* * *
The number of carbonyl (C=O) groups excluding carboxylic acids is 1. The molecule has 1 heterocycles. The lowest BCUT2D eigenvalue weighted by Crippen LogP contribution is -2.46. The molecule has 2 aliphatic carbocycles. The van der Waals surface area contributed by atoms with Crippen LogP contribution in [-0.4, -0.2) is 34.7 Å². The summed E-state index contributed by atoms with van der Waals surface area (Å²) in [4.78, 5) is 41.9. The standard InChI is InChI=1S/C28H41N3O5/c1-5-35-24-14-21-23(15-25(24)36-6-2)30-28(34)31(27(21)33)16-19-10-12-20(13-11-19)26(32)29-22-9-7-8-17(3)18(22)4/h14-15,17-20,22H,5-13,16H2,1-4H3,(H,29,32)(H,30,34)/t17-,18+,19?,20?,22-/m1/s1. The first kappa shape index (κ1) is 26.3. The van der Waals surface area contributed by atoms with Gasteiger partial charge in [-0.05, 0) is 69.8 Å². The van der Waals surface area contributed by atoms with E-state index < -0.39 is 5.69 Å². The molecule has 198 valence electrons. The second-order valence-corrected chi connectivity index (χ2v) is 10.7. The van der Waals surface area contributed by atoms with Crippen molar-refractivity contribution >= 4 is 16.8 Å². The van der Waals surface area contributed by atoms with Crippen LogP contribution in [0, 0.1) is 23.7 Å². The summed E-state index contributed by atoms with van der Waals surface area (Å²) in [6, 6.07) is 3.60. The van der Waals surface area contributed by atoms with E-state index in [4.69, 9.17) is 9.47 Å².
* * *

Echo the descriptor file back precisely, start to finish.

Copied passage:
The number of carbonyl (C=O) groups excluding carboxylic acids is 1. The molecule has 1 heterocycles. The lowest BCUT2D eigenvalue weighted by Crippen LogP contribution is -2.46. The molecule has 2 aliphatic carbocycles. The van der Waals surface area contributed by atoms with Crippen LogP contribution in [-0.4, -0.2) is 34.7 Å². The summed E-state index contributed by atoms with van der Waals surface area (Å²) in [4.78, 5) is 41.9. The standard InChI is InChI=1S/C28H41N3O5/c1-5-35-24-14-21-23(15-25(24)36-6-2)30-28(34)31(27(21)33)16-19-10-12-20(13-11-19)26(32)29-22-9-7-8-17(3)18(22)4/h14-15,17-20,22H,5-13,16H2,1-4H3,(H,29,32)(H,30,34)/t17-,18+,19?,20?,22-/m1/s1. The first kappa shape index (κ1) is 26.3. The van der Waals surface area contributed by atoms with Gasteiger partial charge in [-0.05, 0) is 69.8 Å². The van der Waals surface area contributed by atoms with E-state index < -0.39 is 5.69 Å². The molecule has 198 valence electrons. The second-order valence-corrected chi connectivity index (χ2v) is 10.7. The van der Waals surface area contributed by atoms with Crippen molar-refractivity contribution >= 4 is 16.8 Å². The van der Waals surface area contributed by atoms with Crippen LogP contribution in [0, 0.1) is 23.7 Å². The summed E-state index contributed by atoms with van der Waals surface area (Å²) in [6, 6.07) is 3.60. The van der Waals surface area contributed by atoms with E-state index in [4.69, 9.17) is 9.47 Å².